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Dan Akerson says his final goodbye to General Motors
Former GM Chairman & CEO Dan Akerson with Keith Crain at the Automotive News World Congress on Jan. 15, 2014.
DETROIT -- Dan Akerson, former CEO and Chairman of General Motors, was the special guest at the 2014 Automotive News World Congress in Detroit, Michigan. Keith Crain, Editor-in-Chief of Automotive News, says "We're just gonna chat." Akerson reflected on his beginning, his proudest moments and his legacy at GM.
How were you asked to be CEO? "I was asked if I would consider to be both CEO and Chairman and I said, 'It was a pretty tall order.' I waited until I got home and told my wife. Telling her on the phone was unacceptable. GM to me represented more than a company. This was a mission you had to believe you were doing this for the good of the company, this region of the country and for the United States," he added.
What was your surprise? "The basic fundamentals had been ignored for many decades. It took us eight weeks maximum to close the books. We had to re-vamp our financials. We didn't know what profit-line profitablity was. We didn't have control of our own IT (information technology). Those have been the biggest surprises."
You were an engineer, was it a little bit chaotic? "It always matters what people think of you. There was a little bit of scratching my head. But we had people who rose to the occasion such as Mark Reuss and Mary Barra. I love an underdog. The organization was very fragile. I knew I made the right decision. The GM employee base was very committed. Hats off to the GM team. In some sense, the CEO is like a manager, makes decisions to show leadership. You are always looking for the best talent.....looking for the best team for the long term."
What was it like going to the GM Tech Center? "Everyone looked at me and wondered, 'Who in the hell was I?' The organization was fragile. Someone said, 'I'll give you a summary' and I said, 'No I want to read the manual.' I was good at that."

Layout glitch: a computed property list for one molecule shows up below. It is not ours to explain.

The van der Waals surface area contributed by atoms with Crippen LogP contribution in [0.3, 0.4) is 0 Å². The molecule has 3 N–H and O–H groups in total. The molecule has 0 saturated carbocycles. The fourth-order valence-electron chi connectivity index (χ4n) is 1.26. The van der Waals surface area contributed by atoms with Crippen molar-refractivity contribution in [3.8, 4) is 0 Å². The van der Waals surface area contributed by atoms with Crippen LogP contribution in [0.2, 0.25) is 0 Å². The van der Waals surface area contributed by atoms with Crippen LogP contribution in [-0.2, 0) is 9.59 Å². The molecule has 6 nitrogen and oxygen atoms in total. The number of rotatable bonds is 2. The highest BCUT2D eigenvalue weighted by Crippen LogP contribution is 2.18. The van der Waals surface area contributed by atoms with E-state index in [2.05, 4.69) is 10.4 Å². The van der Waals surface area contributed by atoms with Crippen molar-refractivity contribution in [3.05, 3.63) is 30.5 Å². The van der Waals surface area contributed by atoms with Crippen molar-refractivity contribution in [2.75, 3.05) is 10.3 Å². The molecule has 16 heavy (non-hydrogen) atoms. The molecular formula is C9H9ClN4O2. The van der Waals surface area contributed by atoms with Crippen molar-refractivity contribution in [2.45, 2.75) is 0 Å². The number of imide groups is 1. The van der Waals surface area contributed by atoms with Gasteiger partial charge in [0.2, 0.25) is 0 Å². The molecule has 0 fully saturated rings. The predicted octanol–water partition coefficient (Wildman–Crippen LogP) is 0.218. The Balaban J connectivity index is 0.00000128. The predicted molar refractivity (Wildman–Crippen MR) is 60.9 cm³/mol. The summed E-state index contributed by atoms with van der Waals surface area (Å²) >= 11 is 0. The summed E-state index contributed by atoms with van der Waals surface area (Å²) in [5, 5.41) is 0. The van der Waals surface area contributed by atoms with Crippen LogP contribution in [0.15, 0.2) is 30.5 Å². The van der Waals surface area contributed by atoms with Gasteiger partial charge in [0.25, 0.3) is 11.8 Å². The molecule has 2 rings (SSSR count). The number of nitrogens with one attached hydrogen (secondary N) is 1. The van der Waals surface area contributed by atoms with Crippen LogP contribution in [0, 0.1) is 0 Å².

Five years from now, assuming the vision is in tack? "I'm sorry I don't want to answer that. The monkey was on our back to deliver results. We had to be profitable, get back on the S&P, repay the government and hopefully pay dividends. And we did that. When you quit learning, you're dead. The first year of my job was to position the company towards success. I told Bob King, 'We need to be friends, you need me and I need you.' We believe in our future, in our strategy and our company. The two-tier wage is important. Cost of labor has to be competitive. We try to build where we sell."
Why Mary Barra? "When I first came in, she was in Human Resources, she's a woman who knows the business. She was not brought up in H.R. What I needed was a good manager. Mary was very decisive personally and I wanted to push her capability. To add a note, Barra will be the first CEO of any major automaker."
Did you ever think of being an author? "I'd have to think about that," he says.
Akerson also said that there are still challenges in Europe and India where GM recently announced would close. However, he also said that GM will be reinvesting billions in the company.
Crain concluded with, "I think GM owes you a great debt and America owes you a great debt."
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In July 2009, Akerson was named to the board of directors of General Motors as a representative of the U.S. Treasury, which owns a 61% stake in GM.
On August 12, 2010 it was announced that Akerson would be the successor of Ed Whitacre as CEO of General Motors, starting September 1, 2010 and would also assume the Chairman of the Board position on January 1, 2011.
General Motors, during Akerson's first year of tenure in 2011, earned a record $7.6 billion in profit off of $150.3 billion in sales.
Akerson chose Marry Barra to be his successor as CEO and shortly after, Theodore Solso was named Chairman.
This page was last updated on Sun, March 30, 2014 11:10 PM
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